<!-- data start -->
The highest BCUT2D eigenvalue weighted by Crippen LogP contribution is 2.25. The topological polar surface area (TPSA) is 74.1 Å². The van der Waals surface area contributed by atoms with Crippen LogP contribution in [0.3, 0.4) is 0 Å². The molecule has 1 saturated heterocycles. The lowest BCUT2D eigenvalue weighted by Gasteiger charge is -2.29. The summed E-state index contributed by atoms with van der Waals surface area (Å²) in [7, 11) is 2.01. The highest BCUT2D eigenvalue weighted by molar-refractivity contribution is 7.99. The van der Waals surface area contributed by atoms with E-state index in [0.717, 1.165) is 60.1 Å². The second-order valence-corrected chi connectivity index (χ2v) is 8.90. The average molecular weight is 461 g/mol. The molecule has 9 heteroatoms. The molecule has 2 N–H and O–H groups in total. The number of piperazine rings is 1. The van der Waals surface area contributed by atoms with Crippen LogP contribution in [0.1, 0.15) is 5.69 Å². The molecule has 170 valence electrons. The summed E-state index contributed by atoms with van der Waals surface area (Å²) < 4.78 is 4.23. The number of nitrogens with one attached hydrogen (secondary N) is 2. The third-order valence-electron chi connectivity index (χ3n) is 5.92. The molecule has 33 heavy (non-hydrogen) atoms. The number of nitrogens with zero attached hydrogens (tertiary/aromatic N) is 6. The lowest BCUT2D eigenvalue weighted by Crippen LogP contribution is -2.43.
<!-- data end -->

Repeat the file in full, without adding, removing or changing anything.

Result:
The highest BCUT2D eigenvalue weighted by Crippen LogP contribution is 2.25. The topological polar surface area (TPSA) is 74.1 Å². The van der Waals surface area contributed by atoms with Crippen LogP contribution in [0.3, 0.4) is 0 Å². The molecule has 1 saturated heterocycles. The lowest BCUT2D eigenvalue weighted by Gasteiger charge is -2.29. The summed E-state index contributed by atoms with van der Waals surface area (Å²) in [7, 11) is 2.01. The highest BCUT2D eigenvalue weighted by molar-refractivity contribution is 7.99. The van der Waals surface area contributed by atoms with E-state index in [0.717, 1.165) is 60.1 Å². The second-order valence-corrected chi connectivity index (χ2v) is 8.90. The average molecular weight is 461 g/mol. The molecule has 9 heteroatoms. The molecule has 2 N–H and O–H groups in total. The number of piperazine rings is 1. The van der Waals surface area contributed by atoms with Crippen LogP contribution in [0.1, 0.15) is 5.69 Å². The molecule has 170 valence electrons. The summed E-state index contributed by atoms with van der Waals surface area (Å²) < 4.78 is 4.23. The number of nitrogens with one attached hydrogen (secondary N) is 2. The third-order valence-electron chi connectivity index (χ3n) is 5.92. The molecule has 33 heavy (non-hydrogen) atoms. The number of nitrogens with zero attached hydrogens (tertiary/aromatic N) is 6. The lowest BCUT2D eigenvalue weighted by Crippen LogP contribution is -2.43.